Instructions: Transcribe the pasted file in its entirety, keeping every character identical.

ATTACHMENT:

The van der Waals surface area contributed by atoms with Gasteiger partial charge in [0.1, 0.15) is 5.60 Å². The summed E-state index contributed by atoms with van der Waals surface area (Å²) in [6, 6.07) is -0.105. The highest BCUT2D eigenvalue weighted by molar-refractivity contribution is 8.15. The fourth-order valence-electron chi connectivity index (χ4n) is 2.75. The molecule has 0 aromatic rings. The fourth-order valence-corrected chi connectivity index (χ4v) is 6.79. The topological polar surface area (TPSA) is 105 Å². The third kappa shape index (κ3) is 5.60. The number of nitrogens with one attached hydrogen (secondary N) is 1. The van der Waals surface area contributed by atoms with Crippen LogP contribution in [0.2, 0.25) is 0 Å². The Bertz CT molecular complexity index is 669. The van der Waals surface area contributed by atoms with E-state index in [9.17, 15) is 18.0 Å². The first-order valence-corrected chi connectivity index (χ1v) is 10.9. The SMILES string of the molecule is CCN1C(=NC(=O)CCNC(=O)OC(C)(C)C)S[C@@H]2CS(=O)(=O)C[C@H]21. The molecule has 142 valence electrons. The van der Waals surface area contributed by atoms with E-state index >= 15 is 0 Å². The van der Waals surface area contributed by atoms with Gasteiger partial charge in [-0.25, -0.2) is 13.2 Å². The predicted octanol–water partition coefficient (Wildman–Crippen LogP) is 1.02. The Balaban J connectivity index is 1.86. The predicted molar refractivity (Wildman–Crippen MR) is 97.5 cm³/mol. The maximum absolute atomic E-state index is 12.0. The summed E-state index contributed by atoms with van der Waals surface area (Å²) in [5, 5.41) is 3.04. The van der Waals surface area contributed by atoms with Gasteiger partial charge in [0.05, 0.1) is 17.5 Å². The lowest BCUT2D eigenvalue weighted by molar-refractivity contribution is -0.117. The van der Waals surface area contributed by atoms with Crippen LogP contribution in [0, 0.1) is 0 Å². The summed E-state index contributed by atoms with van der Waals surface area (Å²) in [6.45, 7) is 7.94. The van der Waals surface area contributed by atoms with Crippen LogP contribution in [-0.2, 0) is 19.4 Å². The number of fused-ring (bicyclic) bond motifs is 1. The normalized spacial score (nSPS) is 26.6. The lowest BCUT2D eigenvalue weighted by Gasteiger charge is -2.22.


The van der Waals surface area contributed by atoms with Gasteiger partial charge in [0.1, 0.15) is 5.60 Å². The summed E-state index contributed by atoms with van der Waals surface area (Å²) in [6, 6.07) is -0.105. The highest BCUT2D eigenvalue weighted by molar-refractivity contribution is 8.15. The fourth-order valence-electron chi connectivity index (χ4n) is 2.75. The molecule has 0 aromatic rings. The fourth-order valence-corrected chi connectivity index (χ4v) is 6.79. The topological polar surface area (TPSA) is 105 Å². The third kappa shape index (κ3) is 5.60. The number of nitrogens with one attached hydrogen (secondary N) is 1. The van der Waals surface area contributed by atoms with Crippen LogP contribution in [0.2, 0.25) is 0 Å². The Bertz CT molecular complexity index is 669. The van der Waals surface area contributed by atoms with E-state index in [9.17, 15) is 18.0 Å². The first-order valence-corrected chi connectivity index (χ1v) is 10.9. The SMILES string of the molecule is CCN1C(=NC(=O)CCNC(=O)OC(C)(C)C)S[C@@H]2CS(=O)(=O)C[C@H]21. The molecule has 142 valence electrons. The van der Waals surface area contributed by atoms with E-state index >= 15 is 0 Å². The van der Waals surface area contributed by atoms with Gasteiger partial charge in [-0.25, -0.2) is 13.2 Å². The predicted octanol–water partition coefficient (Wildman–Crippen LogP) is 1.02. The Balaban J connectivity index is 1.86. The predicted molar refractivity (Wildman–Crippen MR) is 97.5 cm³/mol. The maximum absolute atomic E-state index is 12.0. The summed E-state index contributed by atoms with van der Waals surface area (Å²) in [5, 5.41) is 3.04. The van der Waals surface area contributed by atoms with Gasteiger partial charge in [0.05, 0.1) is 17.5 Å². The lowest BCUT2D eigenvalue weighted by molar-refractivity contribution is -0.117. The van der Waals surface area contributed by atoms with Crippen LogP contribution in [0, 0.1) is 0 Å². The summed E-state index contributed by atoms with van der Waals surface area (Å²) in [6.45, 7) is 7.94. The van der Waals surface area contributed by atoms with Crippen LogP contribution in [-0.2, 0) is 19.4 Å². The number of fused-ring (bicyclic) bond motifs is 1. The normalized spacial score (nSPS) is 26.6. The lowest BCUT2D eigenvalue weighted by Gasteiger charge is -2.22.